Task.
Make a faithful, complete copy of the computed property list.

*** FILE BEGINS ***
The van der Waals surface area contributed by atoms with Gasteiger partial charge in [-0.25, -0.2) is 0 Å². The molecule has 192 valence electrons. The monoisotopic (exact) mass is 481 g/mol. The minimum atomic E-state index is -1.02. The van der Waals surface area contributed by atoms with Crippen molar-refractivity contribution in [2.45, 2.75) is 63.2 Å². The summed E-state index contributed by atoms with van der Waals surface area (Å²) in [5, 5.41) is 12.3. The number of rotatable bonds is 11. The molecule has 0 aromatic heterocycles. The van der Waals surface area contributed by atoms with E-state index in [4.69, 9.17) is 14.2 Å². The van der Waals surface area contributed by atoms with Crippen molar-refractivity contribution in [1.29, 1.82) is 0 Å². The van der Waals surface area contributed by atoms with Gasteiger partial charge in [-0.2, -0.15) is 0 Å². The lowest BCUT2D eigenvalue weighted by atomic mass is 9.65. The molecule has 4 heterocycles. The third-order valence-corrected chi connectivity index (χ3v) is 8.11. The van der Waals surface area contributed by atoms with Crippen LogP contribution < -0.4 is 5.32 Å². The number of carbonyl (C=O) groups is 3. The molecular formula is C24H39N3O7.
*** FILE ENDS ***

The van der Waals surface area contributed by atoms with Gasteiger partial charge in [-0.25, -0.2) is 0 Å². The molecule has 192 valence electrons. The monoisotopic (exact) mass is 481 g/mol. The minimum atomic E-state index is -1.02. The van der Waals surface area contributed by atoms with Crippen molar-refractivity contribution in [2.45, 2.75) is 63.2 Å². The summed E-state index contributed by atoms with van der Waals surface area (Å²) in [5, 5.41) is 12.3. The number of rotatable bonds is 11. The molecule has 0 aromatic heterocycles. The van der Waals surface area contributed by atoms with E-state index in [4.69, 9.17) is 14.2 Å². The van der Waals surface area contributed by atoms with Crippen molar-refractivity contribution in [1.29, 1.82) is 0 Å². The van der Waals surface area contributed by atoms with Gasteiger partial charge in [-0.2, -0.15) is 0 Å². The lowest BCUT2D eigenvalue weighted by atomic mass is 9.65. The molecule has 4 heterocycles. The third-order valence-corrected chi connectivity index (χ3v) is 8.11. The van der Waals surface area contributed by atoms with Crippen LogP contribution < -0.4 is 5.32 Å². The number of carbonyl (C=O) groups is 3. The molecular formula is C24H39N3O7.